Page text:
As aforestated, the plot from each projector 12 is distinguished by illumination by a narrow band of visible light established by an interference type filter 14. Each viewing ofiicer is provided with matching filters and especially designed wide band pass filters so that he may view any one plot or predetermined group of plots without intereference from the other plots. For exemplary purposes, assume the four filters 14 pass red, blue, green and yellow light respectively. The red detectionplotter might be assigned the duty of tracking and plotting surface vessels, the blue operator the duty of plotting known friendly flights of aircraft assigned to a local group, the green operator may be charged with unidentified or bogey aircraft and the yellow operator in charge of sub-surface detection and plotting. As each target is detected, the operator will scratch through the opaque film 15 on his projector 12 with a hand stylus and make suitable symbols at the range and bearing of the target. Time, type, speed and other information can be inscribed and projected to the main screen 13 as desired. The viewing oflicers, by selection of suitable band pass filters can read red, blue, green or yellow information, as desired, or can view the composite picture of all information. The film 15 makes a permanent record for later study and analysis.

From the above description numerous modifications will readily occur to those skilled in the art. By arranging the detection-plotters in a circle around the projection screen on the deck below, as many as twenty-five plotters can project to the main screen. If more are required, two decks of plotters can be used. The viewing officers may be stationed on either side of the screen. Where data is plotted from radar, the range and bearing controls of the presentation system could have coupled to them an automatic range and bearing marker on the plotting surface of the projector to avoid possible human error in reading and translating dial settings and positions.

What-is claimed is:

1. A system for viewing and plotting targets from rapidly changing target data.comprising a display screen, a plurality of back lighted opaque film means each having light transmitting geographical and'coordinate plot representations thereon, a plurality'offtarget detection and indicating means each being positioned in close proximity to One of said opaque film means for providing rapidly changing target data, means for producing light transmitting marks indicative of said target data on selected portions of each of said opaque film means, a plurality of light projection means each having selective light filter means positioned at its projection aperture for selectively projecting images of said representations andmarks on each of said oqaque film means on said display screen, and band pass viewing filter means for each of a plurality of observers for observing a preselected group of said images on said' screen Without interference from other groups-of images on said screen.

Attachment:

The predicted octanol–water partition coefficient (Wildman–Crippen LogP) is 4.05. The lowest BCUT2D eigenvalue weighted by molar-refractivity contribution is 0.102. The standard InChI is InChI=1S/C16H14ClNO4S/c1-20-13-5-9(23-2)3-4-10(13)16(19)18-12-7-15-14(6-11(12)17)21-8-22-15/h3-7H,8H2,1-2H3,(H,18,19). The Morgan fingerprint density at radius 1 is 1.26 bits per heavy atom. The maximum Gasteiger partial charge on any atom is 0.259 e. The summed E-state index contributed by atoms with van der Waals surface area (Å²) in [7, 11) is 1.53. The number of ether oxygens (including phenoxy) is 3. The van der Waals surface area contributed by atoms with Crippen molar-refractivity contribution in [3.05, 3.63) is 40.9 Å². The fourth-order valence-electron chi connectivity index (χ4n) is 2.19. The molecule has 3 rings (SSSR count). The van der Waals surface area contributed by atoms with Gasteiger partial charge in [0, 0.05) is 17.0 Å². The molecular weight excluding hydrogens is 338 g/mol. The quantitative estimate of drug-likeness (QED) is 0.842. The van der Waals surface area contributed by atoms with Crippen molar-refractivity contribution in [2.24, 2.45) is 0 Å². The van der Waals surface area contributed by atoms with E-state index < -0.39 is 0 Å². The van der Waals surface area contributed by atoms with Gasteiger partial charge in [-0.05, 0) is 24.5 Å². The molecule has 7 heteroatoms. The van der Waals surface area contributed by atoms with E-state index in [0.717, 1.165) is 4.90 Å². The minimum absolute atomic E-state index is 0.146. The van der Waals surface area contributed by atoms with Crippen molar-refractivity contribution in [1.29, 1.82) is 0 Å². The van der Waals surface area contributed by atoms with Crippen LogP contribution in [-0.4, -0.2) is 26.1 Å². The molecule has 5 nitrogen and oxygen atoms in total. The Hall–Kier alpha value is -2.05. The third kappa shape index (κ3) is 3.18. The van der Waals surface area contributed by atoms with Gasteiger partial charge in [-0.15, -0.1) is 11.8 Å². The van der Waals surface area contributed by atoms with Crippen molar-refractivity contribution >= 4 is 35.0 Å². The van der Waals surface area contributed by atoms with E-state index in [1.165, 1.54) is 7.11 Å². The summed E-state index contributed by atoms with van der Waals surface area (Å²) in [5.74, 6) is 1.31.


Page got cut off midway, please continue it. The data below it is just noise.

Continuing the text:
2. In a system as in claim 1, in which said display screen is of translucent material and said band pass viewing filter means compriseslight filter means spaced from said screen on the opposite side thereof from said proj ection' means.

3. In a system as in claim 1, in which said display screen is of reflecting material and said band pass viewing filter means comprises light filter means spaced from said screen on the same. side; thereof as said projection means.

ReferencesCitedin the file of this patent UNITED STATES PATENTS

Patent Citations
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Referenced by
Citing PatentFiling datePublication dateApplicantTitle
US3117488 *Apr 12, 1960Jan 14, 1964IttColor pattern display system
US3229017 *Jul 11, 1963Jan 11, 1966Snyder Ralph WHorizontal situation display for radar scope interpretation trainer
US3304833 *Aug 30, 1965Feb 21, 1967Richard W BullardThree dimensional display
US3917390 *Sep 15, 1972Nov 4, 1975Spectral Data CorpEffective focal length adjusting additional lens system for multispectral camera-projector
US5114224 *Jul 24, 1990May 19, 1992Densu Prox., Inc.Automatic follow-up projecting system
DE1272004B *Nov 13, 1962Jul 4, 1968Nouvelles Tech RadioelectriqueVerfahren und Vorrichtung zur Darstellung von sich im Raum bewegenden Objekten auf einem Schirm unter Einsatz mehrerer Aufzeichnungspersonen
Classifications
U.S. Classification353/11, 353/122, 340/990, 353/84
International ClassificationF41G3/26, G03B21/00
Cooperative ClassificationG03B21/00, F41G3/2694
European ClassificationG03B21/00, F41G3/26C2